Rationale for combination therapy in hypertension management: focus on angiotensin receptor blockers and thiazide diuretics.
Key Words: angiotensin receptor blockers, cardiovascular disease, combination therapy, hypertension, thiazide diuretics, renin-angiotensin system
More than 50 years ago, Franklin Roosevelt and Joseph Stalin, two powerful men with unlimited resources, died due to intracerebral hemorrhage as a direct result of uncontrolled hypertension. (1,2) An estimated 65 million Americans currently have hypertension, (3) and despite the availability of more than 100 antihypertensive agents, only 34% of all persons with hypertension and 56% of those treated reach the blood pressure (BP) goal of <140/90 mm Hg. (4) This holds true even for hypertensive patients with access to healthcare; in the third National Health and Nutrition Examination Survey (NHANES III), the vast majority of persons with uncontrolled hypertension had health insurance, reported a usual source of care, and visited their physician more than once in the prior year. (5) The problem of poor BP control is magnified by new definitions of hypertension (>140/90 mm Hg or > 130/80 mm Hg for patients with diabetes mellitus or chronic renal disease) and prehypertension (120-139/80-89 mm Hg), by increasing rates of overweight and obesity, and by an aging population. (6) Two thirds of Americans with hypertension are [greater than or equal to]60 years of age, (4) and by age [greater than or equal to]65 years, approximately 88% of persons with inadequate BP control have isolated systolic hypertension (7); this reflects both the age-related increase in systolic BP and the difficulty in treating systolic hypertension.
The clinical benefits of BP lowering are well established by numerous studies that show reductions in cardiovascular morbidity and mortality across a wide range of patient populations. (6) Meta-analyses of studies evaluating the effects of antihypertensive therapy on cardiovascular outcomes suggest that BP lowering largely drives the reduction in cardiovascular events across different classes of antihypertensive agents. (8,9) It is also evident based on clinical trial results that most persons with hypertension require therapy with a combination of 2 or more antihypertensive agents to achieve currently recommended BP targets. (6) Thus, the immediate focus of antihypertensive therapy should be reaching target BP with the ultimate aim of reducing cardiovascular morbidity and mortality. Because the pathophysiology of hypertension is multifactorial, well-designed combination regimens that target complementary BP-lowering mechanisms and associated compensatory responses provide an effective approach to achieving BP goals. (10) Whereas past guidelines identified specific BP thresholds above which treatment should be considered, (6) current recommendations focus on an individual patient's absolute or global risk as the basis for treatment decision making. (11) Rather than staging hypertension severity on the basis of BP values alone, more recently developed algorithms take into account a patient's BP level, cardiovascular risk factors, early disease markers, and clinical evidence of target organ damage. Thus, clinicians must be alert to a patient's overall cardiovascular risk and consider antihypertensive therapy even among normotensive patients at high risk.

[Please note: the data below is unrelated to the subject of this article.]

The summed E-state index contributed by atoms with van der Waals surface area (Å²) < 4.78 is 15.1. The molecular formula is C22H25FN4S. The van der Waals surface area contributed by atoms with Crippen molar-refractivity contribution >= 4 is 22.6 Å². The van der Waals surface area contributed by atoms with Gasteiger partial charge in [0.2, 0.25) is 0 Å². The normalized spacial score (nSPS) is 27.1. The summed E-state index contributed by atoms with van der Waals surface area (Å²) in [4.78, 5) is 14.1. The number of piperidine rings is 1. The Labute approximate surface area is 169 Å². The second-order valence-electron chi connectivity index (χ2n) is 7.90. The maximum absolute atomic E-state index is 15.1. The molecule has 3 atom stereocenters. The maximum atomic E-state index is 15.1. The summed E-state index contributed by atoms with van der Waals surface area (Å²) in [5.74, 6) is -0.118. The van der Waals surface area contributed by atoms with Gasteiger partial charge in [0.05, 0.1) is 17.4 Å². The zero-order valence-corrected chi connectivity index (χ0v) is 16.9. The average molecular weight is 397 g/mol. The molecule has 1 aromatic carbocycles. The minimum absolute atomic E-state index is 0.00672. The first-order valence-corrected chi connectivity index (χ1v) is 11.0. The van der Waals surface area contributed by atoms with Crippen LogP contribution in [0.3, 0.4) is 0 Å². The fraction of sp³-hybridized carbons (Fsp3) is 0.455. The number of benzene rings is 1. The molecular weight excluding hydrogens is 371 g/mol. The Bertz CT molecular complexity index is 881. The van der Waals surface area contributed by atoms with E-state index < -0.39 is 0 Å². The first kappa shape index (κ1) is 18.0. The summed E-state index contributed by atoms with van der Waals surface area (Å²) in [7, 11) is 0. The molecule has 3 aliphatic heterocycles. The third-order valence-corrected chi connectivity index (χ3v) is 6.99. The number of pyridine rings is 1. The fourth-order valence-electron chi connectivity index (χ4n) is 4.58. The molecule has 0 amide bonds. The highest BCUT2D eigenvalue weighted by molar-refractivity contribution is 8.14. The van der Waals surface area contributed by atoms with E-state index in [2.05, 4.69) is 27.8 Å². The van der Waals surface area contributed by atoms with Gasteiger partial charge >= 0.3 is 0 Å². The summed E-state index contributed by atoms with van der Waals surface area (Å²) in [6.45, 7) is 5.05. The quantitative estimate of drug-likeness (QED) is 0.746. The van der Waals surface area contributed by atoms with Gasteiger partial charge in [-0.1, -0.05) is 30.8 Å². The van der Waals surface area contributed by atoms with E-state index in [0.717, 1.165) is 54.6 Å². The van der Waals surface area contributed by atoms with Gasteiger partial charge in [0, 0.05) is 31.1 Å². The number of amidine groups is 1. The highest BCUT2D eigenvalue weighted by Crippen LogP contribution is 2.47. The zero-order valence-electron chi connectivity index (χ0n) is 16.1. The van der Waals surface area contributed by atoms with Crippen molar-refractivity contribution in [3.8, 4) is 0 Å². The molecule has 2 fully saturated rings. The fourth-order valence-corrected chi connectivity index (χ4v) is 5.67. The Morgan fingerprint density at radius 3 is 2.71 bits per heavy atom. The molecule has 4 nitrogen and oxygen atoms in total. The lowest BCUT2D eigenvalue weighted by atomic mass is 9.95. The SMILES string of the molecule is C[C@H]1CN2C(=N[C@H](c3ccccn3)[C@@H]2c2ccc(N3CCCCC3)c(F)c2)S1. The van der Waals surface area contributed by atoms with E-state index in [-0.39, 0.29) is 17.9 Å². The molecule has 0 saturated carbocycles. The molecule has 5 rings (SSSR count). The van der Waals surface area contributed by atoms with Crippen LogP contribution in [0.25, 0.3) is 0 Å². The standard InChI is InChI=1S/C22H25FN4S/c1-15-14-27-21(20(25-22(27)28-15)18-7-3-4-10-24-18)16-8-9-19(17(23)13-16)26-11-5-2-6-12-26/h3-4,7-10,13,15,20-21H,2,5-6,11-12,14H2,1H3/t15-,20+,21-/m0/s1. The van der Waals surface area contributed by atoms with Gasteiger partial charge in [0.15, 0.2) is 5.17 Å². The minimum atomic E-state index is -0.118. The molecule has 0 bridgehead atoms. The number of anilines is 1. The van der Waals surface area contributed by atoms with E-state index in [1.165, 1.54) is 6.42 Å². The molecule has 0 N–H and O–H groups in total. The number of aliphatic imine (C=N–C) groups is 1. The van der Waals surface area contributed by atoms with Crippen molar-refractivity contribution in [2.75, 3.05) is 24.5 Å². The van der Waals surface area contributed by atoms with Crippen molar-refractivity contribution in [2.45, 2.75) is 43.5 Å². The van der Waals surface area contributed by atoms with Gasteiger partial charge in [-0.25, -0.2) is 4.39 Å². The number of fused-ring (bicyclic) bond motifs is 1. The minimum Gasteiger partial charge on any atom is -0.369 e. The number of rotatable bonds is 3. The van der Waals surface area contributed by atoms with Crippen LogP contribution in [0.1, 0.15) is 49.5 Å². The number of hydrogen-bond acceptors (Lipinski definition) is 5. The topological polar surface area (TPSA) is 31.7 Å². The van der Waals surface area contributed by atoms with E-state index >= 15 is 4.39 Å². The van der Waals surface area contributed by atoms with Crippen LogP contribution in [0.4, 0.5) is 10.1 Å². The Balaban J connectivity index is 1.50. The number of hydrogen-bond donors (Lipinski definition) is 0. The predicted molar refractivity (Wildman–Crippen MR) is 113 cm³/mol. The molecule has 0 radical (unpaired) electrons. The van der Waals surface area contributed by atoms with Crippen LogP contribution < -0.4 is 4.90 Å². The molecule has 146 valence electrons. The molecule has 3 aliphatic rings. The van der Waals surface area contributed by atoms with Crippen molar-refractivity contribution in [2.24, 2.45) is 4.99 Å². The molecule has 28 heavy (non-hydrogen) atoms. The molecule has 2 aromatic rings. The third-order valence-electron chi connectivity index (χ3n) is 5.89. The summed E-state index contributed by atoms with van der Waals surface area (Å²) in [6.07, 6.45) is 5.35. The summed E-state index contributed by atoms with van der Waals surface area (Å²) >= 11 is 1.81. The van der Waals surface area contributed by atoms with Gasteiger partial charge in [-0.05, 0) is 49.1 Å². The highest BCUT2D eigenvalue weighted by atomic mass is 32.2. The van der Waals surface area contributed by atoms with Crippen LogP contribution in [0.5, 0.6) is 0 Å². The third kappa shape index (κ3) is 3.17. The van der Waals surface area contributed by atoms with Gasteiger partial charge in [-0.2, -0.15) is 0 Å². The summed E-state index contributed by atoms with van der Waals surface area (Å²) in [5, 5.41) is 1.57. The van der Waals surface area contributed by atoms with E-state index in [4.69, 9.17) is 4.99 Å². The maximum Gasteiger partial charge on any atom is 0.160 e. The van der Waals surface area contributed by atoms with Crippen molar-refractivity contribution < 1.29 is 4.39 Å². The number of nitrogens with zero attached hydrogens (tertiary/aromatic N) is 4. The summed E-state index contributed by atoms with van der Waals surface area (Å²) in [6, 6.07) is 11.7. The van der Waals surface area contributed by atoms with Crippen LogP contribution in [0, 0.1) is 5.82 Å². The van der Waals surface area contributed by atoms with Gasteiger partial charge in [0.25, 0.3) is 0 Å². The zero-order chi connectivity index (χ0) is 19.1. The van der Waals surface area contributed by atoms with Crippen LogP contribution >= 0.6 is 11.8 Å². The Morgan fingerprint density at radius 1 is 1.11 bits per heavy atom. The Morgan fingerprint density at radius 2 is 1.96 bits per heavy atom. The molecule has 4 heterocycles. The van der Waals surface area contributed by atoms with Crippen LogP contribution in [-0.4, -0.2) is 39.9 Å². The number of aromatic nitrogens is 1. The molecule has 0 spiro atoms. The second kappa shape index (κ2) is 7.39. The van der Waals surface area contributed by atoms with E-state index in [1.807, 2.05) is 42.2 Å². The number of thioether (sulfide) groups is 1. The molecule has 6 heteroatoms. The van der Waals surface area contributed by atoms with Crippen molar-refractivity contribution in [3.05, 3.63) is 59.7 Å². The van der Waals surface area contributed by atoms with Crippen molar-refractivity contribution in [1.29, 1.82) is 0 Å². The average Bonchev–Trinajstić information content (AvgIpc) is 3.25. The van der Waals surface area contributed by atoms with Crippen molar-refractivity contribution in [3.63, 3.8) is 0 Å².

Despite the clarity offered by treatment guidelines, which are based on clinical trial results achieved under optimal conditions, attaining and maintaining BP control is problematic in real-world settings, as evidenced by poor control rates and diminishing adherence with antihypertensive therapy over time. (12,13) Two issues fundamental to achieving BP control are sufficient therapy and patient adherence with therapy. Fixed-dose combinations of antihypertensive drugs with complementary mechanisms of action provide for greater efficacy often using lower doses of component agents than monotherapy, (14) a strategy which has the potential to reduce the risk of adverse events, increase adherence by simplifying the therapeutic regimen, and ultimately improve outcomes. (6) Several such combinations are available including: angiotensin-converting enzyme (ACE) inhibitor plus calcium channel blocker (CCB) or diuretic; beta blocker plus diuretic; or angiotensin receptor blocker (ARB) plus diuretic.
Combinations consisting of a low-dose thiazide diuretic with an ARB provide several advantages for the treatment of uncomplicated as well as high-risk hypertension. ARBs demonstrate BP-lowering efficacy comparable to ACE inhibitors and other antihypertensive drug classes, with an overall risk of adverse events comparable to placebo. (15) Treatment with ARBs is associated with a lower incidence of troublesome events commonly reported with other antihypertensive classes, such as cough with ACE inhibitors (16-18) and peripheral edema with CCBs. (19,20) In addition, ARBs have been shown to reduce the risk of cardiovascular events in a range of patients at high risk, (19) including those with prior myocardial infarction, (18) left ventricular dysfunction, (21) and heart failure. (22-24)